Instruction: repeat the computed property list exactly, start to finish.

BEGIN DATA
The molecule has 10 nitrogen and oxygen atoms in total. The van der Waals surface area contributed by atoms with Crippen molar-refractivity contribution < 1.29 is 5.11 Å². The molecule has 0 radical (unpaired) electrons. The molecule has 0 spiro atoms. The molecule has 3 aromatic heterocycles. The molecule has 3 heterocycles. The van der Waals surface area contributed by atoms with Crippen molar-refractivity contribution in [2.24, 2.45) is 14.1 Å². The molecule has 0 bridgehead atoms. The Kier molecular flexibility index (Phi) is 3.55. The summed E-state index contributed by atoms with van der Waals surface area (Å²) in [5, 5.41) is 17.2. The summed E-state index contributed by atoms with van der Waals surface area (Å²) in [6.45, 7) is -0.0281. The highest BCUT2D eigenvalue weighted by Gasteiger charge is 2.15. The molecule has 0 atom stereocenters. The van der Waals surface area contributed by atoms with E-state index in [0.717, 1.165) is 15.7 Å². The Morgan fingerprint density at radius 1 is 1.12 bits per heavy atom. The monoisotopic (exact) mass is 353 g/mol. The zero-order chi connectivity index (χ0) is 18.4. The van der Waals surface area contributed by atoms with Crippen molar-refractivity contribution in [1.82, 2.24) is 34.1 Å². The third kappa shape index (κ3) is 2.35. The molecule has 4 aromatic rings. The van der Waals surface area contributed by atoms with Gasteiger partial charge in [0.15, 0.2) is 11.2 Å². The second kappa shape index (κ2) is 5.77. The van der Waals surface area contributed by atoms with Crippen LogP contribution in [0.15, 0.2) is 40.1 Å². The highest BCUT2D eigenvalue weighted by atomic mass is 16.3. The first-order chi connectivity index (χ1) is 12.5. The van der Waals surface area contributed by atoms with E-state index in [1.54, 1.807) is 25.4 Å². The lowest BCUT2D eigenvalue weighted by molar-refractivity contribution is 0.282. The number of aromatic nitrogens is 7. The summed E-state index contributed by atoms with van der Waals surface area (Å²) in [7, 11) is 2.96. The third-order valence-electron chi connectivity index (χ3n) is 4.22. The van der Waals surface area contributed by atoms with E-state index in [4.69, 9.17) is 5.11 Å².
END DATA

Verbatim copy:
The molecule has 10 nitrogen and oxygen atoms in total. The van der Waals surface area contributed by atoms with Crippen molar-refractivity contribution < 1.29 is 5.11 Å². The molecule has 0 radical (unpaired) electrons. The molecule has 0 spiro atoms. The molecule has 3 aromatic heterocycles. The molecule has 3 heterocycles. The van der Waals surface area contributed by atoms with Crippen molar-refractivity contribution in [2.24, 2.45) is 14.1 Å². The molecule has 0 bridgehead atoms. The Kier molecular flexibility index (Phi) is 3.55. The summed E-state index contributed by atoms with van der Waals surface area (Å²) in [5, 5.41) is 17.2. The summed E-state index contributed by atoms with van der Waals surface area (Å²) in [6.45, 7) is -0.0281. The highest BCUT2D eigenvalue weighted by Gasteiger charge is 2.15. The molecule has 0 atom stereocenters. The van der Waals surface area contributed by atoms with E-state index in [0.717, 1.165) is 15.7 Å². The Morgan fingerprint density at radius 1 is 1.12 bits per heavy atom. The monoisotopic (exact) mass is 353 g/mol. The zero-order chi connectivity index (χ0) is 18.4. The van der Waals surface area contributed by atoms with Crippen molar-refractivity contribution in [1.82, 2.24) is 34.1 Å². The third kappa shape index (κ3) is 2.35. The molecule has 4 aromatic rings. The van der Waals surface area contributed by atoms with Gasteiger partial charge in [0.15, 0.2) is 11.2 Å². The second kappa shape index (κ2) is 5.77. The van der Waals surface area contributed by atoms with Crippen LogP contribution in [0.15, 0.2) is 40.1 Å². The highest BCUT2D eigenvalue weighted by atomic mass is 16.3. The first-order chi connectivity index (χ1) is 12.5. The van der Waals surface area contributed by atoms with E-state index in [1.54, 1.807) is 25.4 Å². The lowest BCUT2D eigenvalue weighted by molar-refractivity contribution is 0.282. The number of aromatic nitrogens is 7. The summed E-state index contributed by atoms with van der Waals surface area (Å²) in [7, 11) is 2.96. The third-order valence-electron chi connectivity index (χ3n) is 4.22. The van der Waals surface area contributed by atoms with E-state index in [4.69, 9.17) is 5.11 Å².